“It’s comforting to have somebody here. … I know what is happening when someone walks in the door when someone is staying here,” she says.

The home-away-from-home vibe gets some reinforcement when Felt is making a big bowl of chili or a pot of potato soup. She’ll send a text message to guests and let them know that food is available, if they’re of a mind to join her.

“If I have extra, I always make sure they can have some,” she says. And by the way, if you’re renting from Felt and decide to watch television in her “big room,” no problem. She’ll give you some privacy and watch the TV in her bedroom.

Sarah Felt and her wee pal Bella enjoy sharing their home (pictured below) and sometimes soup with short-term renters.

A Way to Save
After staying at VRBO properties during their travels, friends Jana Belle and Renae Johanningmeier decided that buying a short-term rental in Valley Junction might allow them to save money for retirement.

“We have been friends for over 20 years, and we wanted an investment opportunity,” Belle says. “It’s a fun opportunity for us to support the community and have that investment income that we are looking for for future retirement purposes.”

They purchased a four-bedroom house that they rent, on average, for $250 a night.

They anticipated a slow break-in period after opening the house in June. It didn’t happen.

“We have been very happy with the results,” Belle says. Bookings extend into 2019 and so far have averaged “two if not three weekends a month.”

They pitch an opportunity to tour Historic Valley Junction and to take advantage of trails and the nearby Raccoon River. Some people have stayed a full week, most three or four nights. Belle and Johanningmeier require a two-night minimum.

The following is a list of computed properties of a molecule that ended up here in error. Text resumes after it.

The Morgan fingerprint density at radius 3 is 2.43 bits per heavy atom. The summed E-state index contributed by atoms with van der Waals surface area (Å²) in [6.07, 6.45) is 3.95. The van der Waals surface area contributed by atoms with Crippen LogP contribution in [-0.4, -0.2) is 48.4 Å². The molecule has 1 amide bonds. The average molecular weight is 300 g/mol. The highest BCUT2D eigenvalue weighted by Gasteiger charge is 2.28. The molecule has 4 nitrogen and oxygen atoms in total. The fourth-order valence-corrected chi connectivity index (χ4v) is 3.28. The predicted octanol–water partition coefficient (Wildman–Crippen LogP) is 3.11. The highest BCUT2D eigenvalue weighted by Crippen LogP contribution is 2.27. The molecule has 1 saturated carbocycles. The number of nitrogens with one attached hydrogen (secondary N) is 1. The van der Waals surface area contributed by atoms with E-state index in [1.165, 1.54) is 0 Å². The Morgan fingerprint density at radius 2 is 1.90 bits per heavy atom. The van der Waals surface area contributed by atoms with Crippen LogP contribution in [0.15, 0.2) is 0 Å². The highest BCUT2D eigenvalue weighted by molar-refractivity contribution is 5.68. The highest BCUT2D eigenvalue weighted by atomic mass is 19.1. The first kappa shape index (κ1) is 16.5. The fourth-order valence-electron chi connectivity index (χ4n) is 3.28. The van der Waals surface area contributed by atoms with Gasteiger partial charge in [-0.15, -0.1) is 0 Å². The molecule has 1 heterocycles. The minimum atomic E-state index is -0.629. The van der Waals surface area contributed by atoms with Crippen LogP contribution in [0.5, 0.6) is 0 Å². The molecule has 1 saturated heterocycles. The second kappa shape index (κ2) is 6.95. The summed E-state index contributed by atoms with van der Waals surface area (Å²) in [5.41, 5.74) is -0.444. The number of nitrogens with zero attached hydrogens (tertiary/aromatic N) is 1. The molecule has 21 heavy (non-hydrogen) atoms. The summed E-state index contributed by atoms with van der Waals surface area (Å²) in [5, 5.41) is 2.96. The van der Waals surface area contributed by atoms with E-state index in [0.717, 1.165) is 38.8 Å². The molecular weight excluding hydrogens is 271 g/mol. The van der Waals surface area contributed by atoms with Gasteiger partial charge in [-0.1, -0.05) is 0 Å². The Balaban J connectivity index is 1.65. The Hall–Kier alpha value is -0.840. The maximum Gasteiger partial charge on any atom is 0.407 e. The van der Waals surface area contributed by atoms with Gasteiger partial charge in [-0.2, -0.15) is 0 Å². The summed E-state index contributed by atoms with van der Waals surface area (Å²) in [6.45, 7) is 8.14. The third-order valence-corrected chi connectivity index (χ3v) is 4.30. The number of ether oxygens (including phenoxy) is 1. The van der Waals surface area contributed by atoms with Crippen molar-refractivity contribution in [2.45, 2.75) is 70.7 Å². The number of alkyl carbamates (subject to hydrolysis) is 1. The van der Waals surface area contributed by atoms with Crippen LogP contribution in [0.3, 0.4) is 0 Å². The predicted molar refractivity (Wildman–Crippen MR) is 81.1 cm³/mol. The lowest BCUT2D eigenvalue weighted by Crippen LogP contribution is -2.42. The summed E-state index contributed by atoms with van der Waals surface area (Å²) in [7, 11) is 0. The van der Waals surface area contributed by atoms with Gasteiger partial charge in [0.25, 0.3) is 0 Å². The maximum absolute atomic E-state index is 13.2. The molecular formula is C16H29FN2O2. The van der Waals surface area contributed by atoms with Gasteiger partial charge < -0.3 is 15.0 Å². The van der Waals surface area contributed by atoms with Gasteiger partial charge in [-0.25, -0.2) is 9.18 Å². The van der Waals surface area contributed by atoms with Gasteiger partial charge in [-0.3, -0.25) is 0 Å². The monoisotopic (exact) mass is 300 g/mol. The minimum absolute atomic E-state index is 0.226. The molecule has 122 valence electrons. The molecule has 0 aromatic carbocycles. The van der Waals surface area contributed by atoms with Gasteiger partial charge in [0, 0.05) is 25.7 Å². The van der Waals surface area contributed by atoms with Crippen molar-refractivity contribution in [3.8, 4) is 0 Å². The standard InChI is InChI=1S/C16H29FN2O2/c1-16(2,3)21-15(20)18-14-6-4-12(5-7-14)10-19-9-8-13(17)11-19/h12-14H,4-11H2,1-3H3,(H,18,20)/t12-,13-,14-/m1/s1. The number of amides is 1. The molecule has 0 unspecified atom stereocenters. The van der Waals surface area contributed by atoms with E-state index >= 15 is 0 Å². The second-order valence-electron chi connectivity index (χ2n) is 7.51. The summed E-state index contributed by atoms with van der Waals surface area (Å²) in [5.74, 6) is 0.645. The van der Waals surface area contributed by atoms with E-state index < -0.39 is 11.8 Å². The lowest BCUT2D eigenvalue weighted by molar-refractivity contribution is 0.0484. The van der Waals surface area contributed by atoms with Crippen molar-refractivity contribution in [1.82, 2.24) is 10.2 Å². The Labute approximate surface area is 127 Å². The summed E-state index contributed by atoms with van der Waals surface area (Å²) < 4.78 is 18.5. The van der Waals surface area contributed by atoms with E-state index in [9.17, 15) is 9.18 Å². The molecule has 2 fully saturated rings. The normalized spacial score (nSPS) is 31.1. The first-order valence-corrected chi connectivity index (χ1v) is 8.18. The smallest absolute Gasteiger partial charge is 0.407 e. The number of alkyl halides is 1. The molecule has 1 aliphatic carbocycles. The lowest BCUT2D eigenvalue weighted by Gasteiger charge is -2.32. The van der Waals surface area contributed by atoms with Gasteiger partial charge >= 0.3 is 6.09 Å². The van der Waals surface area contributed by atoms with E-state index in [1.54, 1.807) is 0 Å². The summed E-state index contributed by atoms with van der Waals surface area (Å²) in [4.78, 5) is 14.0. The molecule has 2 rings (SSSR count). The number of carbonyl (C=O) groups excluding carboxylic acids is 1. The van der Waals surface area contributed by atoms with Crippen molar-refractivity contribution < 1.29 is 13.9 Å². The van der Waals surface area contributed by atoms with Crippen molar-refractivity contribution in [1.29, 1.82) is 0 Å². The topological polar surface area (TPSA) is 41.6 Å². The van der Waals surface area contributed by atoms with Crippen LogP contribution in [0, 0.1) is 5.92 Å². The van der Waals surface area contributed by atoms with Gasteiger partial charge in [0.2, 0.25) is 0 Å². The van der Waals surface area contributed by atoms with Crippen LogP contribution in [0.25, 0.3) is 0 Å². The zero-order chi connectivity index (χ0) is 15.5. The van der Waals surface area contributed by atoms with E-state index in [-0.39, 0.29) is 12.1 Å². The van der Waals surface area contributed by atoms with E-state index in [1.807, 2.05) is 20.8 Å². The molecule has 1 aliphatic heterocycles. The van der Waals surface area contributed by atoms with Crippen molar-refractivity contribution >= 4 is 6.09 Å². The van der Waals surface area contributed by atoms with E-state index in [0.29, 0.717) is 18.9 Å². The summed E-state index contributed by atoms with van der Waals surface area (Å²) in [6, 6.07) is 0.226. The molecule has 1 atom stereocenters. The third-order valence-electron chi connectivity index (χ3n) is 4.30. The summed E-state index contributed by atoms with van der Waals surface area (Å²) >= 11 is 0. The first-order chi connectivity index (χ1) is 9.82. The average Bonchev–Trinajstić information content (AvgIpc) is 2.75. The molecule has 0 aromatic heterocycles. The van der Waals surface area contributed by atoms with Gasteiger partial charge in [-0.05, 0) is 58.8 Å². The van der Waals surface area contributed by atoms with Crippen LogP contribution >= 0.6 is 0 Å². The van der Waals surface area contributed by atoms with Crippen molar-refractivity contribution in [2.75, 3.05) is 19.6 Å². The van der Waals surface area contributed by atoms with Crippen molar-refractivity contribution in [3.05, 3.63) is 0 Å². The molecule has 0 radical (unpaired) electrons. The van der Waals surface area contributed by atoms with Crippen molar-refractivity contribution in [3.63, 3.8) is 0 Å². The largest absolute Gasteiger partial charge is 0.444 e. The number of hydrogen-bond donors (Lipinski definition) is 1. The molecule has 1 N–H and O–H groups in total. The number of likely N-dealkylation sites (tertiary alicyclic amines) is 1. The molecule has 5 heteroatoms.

“We have the only place in the Junction where people can stay and be able to experience that eclectic atmosphere that is growing and changing,” Belle says.

Reviews have been positive. “If you are looking for a quirky, charming, accommodating, immaculate stay, this is the place,” says an online review from Cynthia K., who was a guest last November.

City Ordinances 
The house is in an area that is zoned commercial, so Belle and Johanningmeier are required to charge a hotel/motel tax. Technically, short-term rentals are not permitted in residential zones of West Des Moines and Des Moines. However, both cities enforce their ordinances only when they receive a complaint. The few complaints received have pertained to the behavior of tenants, not to the rental arrangement, officials say. And Des Moines officials indicate a willingness to consider loosening restrictions on the short-term rental practice as part of an overhaul of zoning ordinances.

Belle says she doesn’t ask why people want to rent, but some renters do tell the owners why they’re visiting. “I can’t find a trend,” she says. “They’re just getting away for a little while and they want to have a space that is personal. We have a full kitchen, so we do a lot of business over Thanksgiving and Christmas.”

Belle says renters probably are seeking the same type of experience she wants when traveling. “I like the idea of being able to have that space and be away from all the hubbub,” she says. “Sometimes you want to be around all the hubbub, but not always.”

Whatever the property or rental situation, the owners tend to be cheerleaders for all things Greater Des Moines. “I was born and raised here and have seen the renaissance,” says real estate agent Grubb. “It’s a great experience for people to live in that. It’s unlike anything I’ve had in other places.”